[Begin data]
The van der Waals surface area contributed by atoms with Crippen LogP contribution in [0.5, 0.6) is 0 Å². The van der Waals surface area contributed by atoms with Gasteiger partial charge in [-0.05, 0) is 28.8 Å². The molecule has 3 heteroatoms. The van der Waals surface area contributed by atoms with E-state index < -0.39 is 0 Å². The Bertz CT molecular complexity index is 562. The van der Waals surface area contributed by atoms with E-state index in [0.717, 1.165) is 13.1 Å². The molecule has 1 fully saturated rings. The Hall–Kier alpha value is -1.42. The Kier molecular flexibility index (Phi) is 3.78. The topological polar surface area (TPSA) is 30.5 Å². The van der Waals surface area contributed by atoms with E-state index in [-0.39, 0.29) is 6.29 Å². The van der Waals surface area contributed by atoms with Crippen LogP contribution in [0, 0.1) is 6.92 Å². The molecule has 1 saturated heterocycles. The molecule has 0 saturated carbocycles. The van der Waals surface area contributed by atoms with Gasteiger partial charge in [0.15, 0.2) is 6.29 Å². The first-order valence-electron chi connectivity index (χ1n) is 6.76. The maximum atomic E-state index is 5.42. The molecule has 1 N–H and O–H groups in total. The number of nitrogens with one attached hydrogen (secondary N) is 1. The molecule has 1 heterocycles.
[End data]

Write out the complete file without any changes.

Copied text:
The van der Waals surface area contributed by atoms with Crippen LogP contribution in [0.5, 0.6) is 0 Å². The van der Waals surface area contributed by atoms with Gasteiger partial charge in [-0.05, 0) is 28.8 Å². The molecule has 3 heteroatoms. The van der Waals surface area contributed by atoms with E-state index < -0.39 is 0 Å². The Bertz CT molecular complexity index is 562. The van der Waals surface area contributed by atoms with E-state index in [0.717, 1.165) is 13.1 Å². The molecule has 1 fully saturated rings. The Hall–Kier alpha value is -1.42. The Kier molecular flexibility index (Phi) is 3.78. The topological polar surface area (TPSA) is 30.5 Å². The van der Waals surface area contributed by atoms with E-state index in [-0.39, 0.29) is 6.29 Å². The van der Waals surface area contributed by atoms with Crippen LogP contribution in [0, 0.1) is 6.92 Å². The molecule has 1 saturated heterocycles. The molecule has 0 saturated carbocycles. The van der Waals surface area contributed by atoms with Gasteiger partial charge in [0.15, 0.2) is 6.29 Å². The first-order valence-electron chi connectivity index (χ1n) is 6.76. The maximum atomic E-state index is 5.42. The molecule has 1 N–H and O–H groups in total. The number of nitrogens with one attached hydrogen (secondary N) is 1. The molecule has 1 heterocycles.